Chef Darren McGrady once cooked for Naomi Campbell, Christy Turlington, Claudia Schiffer and Princess Diana—all at once. Now, the former chef of Princes Diana, Prince William and Prince Harry he lives in Plano and runs his own catering company, Eating Royally. He also writes cook books.
“They came for afternoon tea for William’s 13th birthday,” Darren remembers. “He came home from school to find three supermodels in the sitting room. … And the birthday cake was the biggest pair of boobs you’ve ever seen. Her Royal Highness had a great sense of humor.”
Darren, The Royal Chef, started his career at the Savoy Hotel in London. He was the Chef-de-partie Saucier—“in charge of making all of the fine sauces and gravies”—when he decided to apply for a position at the palace.
He started out cooking vegetables. “I moved from being one of 70 chefs at the Savoy to being chef 20 of 20 at Buckingham Palace, right at the very bottom. I was veg cook for the staff; I was just slitting bags and cooking frozen mixed veg; it was horrible.”
He later became personal chef to the Queen and cooked for Her Majesty, the Duke of Edinburgh and their guests on a daily basis.
Disappointingly, the Queen’s eating habits are pretty normal: She eats cereal for breakfast, grilled fish for lunch and a “piece of beef or venison” for dinner. “She’s very disciplined,” Darren says. “And, no, she doesn’t wear a tiara for breakfast.”
When I arrive to Darren’s home in north Plano I’m greeted by his dog, Bendicks who is named after the Queen’s favorite chocolates. Beef bourguignon simmers on the stove, and he’s busy folding shredded kale and goat cheese into a mound of creamy mashed potatoes. The recipes for both dishes can be found in his new book, The Royal Chef at Home: Easy Seasonal Entertaining.
The book is an ode to his entire career, combining his experience as a Royal chef with his knowledge of American cuisine. The result is what Darren calls “foolproof recipes for American holidays with a dash of British flare.” Menus range from British staples such as An Elegant Tea and A Proper Sunday Dinner to all-American classics for special occasions from March Madness to Thanksgiving.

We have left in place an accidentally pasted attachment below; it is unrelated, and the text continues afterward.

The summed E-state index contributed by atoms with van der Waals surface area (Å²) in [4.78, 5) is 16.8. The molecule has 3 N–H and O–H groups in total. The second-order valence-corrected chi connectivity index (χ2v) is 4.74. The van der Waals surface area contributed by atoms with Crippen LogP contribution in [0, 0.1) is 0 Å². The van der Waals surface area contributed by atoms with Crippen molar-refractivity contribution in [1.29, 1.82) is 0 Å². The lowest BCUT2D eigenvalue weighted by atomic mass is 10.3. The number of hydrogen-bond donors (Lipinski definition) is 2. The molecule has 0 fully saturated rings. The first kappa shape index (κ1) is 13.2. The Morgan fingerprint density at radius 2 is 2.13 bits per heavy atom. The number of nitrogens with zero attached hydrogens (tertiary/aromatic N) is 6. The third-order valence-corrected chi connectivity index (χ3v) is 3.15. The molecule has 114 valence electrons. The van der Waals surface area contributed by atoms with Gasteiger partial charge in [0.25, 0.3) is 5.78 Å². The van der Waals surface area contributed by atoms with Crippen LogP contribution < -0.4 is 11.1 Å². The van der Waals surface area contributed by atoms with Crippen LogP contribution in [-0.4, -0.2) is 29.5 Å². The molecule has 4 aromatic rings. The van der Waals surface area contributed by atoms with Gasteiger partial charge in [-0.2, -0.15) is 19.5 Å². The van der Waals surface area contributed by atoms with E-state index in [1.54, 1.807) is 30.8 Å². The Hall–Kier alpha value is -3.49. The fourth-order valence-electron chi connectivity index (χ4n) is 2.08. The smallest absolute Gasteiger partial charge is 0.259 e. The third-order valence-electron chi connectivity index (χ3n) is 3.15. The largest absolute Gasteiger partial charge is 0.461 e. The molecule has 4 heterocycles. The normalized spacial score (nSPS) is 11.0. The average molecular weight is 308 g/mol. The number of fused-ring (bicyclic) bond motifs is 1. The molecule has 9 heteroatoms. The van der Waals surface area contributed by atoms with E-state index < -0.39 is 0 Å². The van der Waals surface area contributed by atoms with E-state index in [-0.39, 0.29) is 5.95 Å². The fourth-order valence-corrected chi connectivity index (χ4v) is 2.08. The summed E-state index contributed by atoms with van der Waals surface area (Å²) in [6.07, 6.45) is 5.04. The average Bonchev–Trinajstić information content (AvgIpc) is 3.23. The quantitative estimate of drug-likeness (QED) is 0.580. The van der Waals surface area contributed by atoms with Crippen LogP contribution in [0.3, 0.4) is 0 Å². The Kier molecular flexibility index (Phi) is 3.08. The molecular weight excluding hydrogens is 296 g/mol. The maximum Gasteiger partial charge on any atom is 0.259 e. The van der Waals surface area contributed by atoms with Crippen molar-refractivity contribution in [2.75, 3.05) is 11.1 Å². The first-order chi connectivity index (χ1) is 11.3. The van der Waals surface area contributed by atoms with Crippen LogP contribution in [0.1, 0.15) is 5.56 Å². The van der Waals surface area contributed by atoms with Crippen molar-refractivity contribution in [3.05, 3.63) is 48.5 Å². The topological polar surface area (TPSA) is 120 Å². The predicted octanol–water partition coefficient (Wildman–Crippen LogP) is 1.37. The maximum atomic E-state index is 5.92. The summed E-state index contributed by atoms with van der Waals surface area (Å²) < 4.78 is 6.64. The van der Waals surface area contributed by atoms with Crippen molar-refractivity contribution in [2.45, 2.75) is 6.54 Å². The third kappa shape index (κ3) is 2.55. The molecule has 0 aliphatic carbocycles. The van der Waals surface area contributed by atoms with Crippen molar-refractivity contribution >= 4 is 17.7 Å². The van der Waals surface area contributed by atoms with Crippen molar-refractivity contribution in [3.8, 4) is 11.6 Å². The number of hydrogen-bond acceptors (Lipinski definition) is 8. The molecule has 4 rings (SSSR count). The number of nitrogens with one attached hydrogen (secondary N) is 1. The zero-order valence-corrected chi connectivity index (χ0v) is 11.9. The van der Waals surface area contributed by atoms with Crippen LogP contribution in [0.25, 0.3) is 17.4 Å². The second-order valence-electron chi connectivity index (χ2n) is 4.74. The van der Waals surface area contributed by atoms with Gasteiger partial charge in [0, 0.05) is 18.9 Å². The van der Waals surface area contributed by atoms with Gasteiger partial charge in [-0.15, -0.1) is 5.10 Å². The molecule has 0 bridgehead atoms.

Some of the recipes, like Fat-Free Potato Wedges, he created for Princess Diana.
“When Prince Charles and Princess Diana separated, the Princess asked if I’d become her private chef. I moved from Buckingham Palace to Kensington and was there for the next four years, right through the divorce up until the day of the accident.”
One of his fondest memories is dancing with Princess Diana at the annual Ghillies Ball at Balmoral. Having confided that he was nervous—“because I didn’t know how to waltz”—Princess Diana asked him to dance. She saved a dance for him at every Ghillies Ball for the next 11 years.
“It was horrible. Everyone was laughing and looking. In the end, I think I gave her as good a dance as John Travolta did at the White House.”
In fact, all Darren’s fondest memories are of Princess Diana, William and Harry.
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“She would come down to the kitchen and bring William and Harry. I remember holding Harry as a baby at Windsor Castle while Her Royal Highness ate cereal.